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  1. 1

    Barrier methods of contraception.

    Kleinman RL

    London, England, International Planned Parenthood Federation, 1985. 48 p. (IPPF Medical Publications.)

    This booklet, published by the International Planned Parenthood Federation (IPPF), discusses the mode of action of barrier methods of contraception--their advantages, disadvantages, and effectiveness. Each method is dealt with in detail under the headings of 'application,' 'instruction to users,' 'advantages,' 'disadvantages and side-effects' and 'effectiveness.' Areas of research and safety issues are also discussed. The various types of barrier contraceptives are: 1) spermicides--creams, jellies, melting suppositories, foaming suppositories or tablets, and aerosol foams; 2) unmedicated mechanical barriers--vagnial diaphrams and cervical caps, including cavity-rim, Vimule and vault caps; 3) medicated mechanical barriers--vaginal sponges; and 4) condoms. When used properly and conscientiously, the contraceptive agents are both safe and effective, although their mode of action may be more complex than has been assumed in the past. The function of barrier contraceptives is to block the passage of sperm into the cervical mucus; the condom prevents sperm from being deposited in the vagina, whereas the vaginal barriers interfere with sperm transport after semen has entered the vagina. In addition to blocking the intial wave of sperm form entering the cervix, the spermicidal preparations also kill the sperm within the vagina; most products now in use contain a nonionic surface active agent as a spermicide. Favorable attributes of barrier methods are: 1) few local side effects, 2) no highly skilled medical intervention is needed, 3) they are applied locally in the vagina, 4) they may inhibit sexually transmitted diseases, 5) there are few medical contraindications to their use, and 6) most are available without prescription. Disadvantages are: 1) they are generally less effective than most hormonal contraceptive and IUDs, 2) strong motivation is required for successful use, 3) they require manipulation of the genitalia, 4) some types are inconvenient or messy, and 5) most must be applied at or near the time of sexual intercourse. New spermicides, custom fitted cervical caps, and enzyme inhibitors are some of the new methods being researched and developed. The appendix includes the IPPF policy statement on barrier methods of contraception.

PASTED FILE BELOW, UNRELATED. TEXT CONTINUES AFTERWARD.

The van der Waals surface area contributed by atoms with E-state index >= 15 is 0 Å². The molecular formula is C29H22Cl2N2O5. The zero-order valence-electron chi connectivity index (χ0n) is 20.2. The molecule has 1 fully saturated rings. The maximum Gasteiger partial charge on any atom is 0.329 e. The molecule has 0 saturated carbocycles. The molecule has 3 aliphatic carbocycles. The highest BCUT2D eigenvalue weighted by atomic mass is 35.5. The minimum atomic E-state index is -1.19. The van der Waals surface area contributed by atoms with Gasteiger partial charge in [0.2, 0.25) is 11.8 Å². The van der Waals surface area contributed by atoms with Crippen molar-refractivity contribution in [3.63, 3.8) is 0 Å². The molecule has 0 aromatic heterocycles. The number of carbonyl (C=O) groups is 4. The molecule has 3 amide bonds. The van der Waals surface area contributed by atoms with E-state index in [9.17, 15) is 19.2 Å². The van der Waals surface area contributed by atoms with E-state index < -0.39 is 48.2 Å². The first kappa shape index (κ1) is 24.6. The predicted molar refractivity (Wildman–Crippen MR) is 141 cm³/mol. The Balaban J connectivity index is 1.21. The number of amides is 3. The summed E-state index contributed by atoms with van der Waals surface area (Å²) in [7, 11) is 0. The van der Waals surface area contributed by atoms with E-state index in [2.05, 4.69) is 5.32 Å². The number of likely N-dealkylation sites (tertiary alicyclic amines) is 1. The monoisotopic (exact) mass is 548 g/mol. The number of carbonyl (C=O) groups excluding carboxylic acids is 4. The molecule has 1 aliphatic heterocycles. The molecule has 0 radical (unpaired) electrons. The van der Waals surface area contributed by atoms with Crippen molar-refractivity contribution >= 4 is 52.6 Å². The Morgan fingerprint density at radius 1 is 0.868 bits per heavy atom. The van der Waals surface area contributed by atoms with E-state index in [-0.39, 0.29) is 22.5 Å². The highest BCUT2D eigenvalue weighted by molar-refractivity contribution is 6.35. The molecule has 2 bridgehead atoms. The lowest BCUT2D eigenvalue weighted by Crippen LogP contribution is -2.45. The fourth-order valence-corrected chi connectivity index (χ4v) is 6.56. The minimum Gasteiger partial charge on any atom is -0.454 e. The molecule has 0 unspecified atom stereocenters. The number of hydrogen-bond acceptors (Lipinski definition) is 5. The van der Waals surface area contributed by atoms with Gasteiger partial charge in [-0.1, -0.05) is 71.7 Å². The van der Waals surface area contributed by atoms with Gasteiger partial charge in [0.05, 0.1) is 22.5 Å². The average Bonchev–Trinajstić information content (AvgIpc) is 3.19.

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  2. 2

    Jost intra-vaginal-device: a spermicidal sponge.


    [Unpublished] 1979. Presented at the Program for Applied Research on Fertility Regulation and Asociacion Pro-bienestar de la Familia de Guatemala International Workshop on New Devleopments in vaginal Contraception. Guatemala City, Guatemala, April 25-27, 1979. 9 p.

    The Jost intravaginal device (IVD) incorporates nonoxynol into a resilient, open-and-closed-cell polyurethane plug and is designed primarily as a spermicidal contraceptive with secondary action as a barrier to the cervical os. The IVD is applied via an applicator high into the vaginal canal where it expands and conforms to the shape of the vaginal vault. The spermicide is released during coital thrusts as a foam. In vivo spermicidal screening tests in macaque monkeys showed that in a group of 6 monkeys mated 24 hours after IVD insertion 5 aspirated vaginal specimens were free of motile sperm; however, 6 monkeys mated after 10 minutes of IVD insertion showed 17% motile sperm in aspirates. Phase 1 use-effectiveness studies are underway in Sweden; preliminary data on 200 women using the device for 7 months indicate high acceptability. Phase 2 will be carried out in planned parenthood clinics in the United States, using 200 volunteers who were previously sterilized. Retention times will vary from 24-72 hours. Another study must be designed to determine in vivo spermicidal efficacy.
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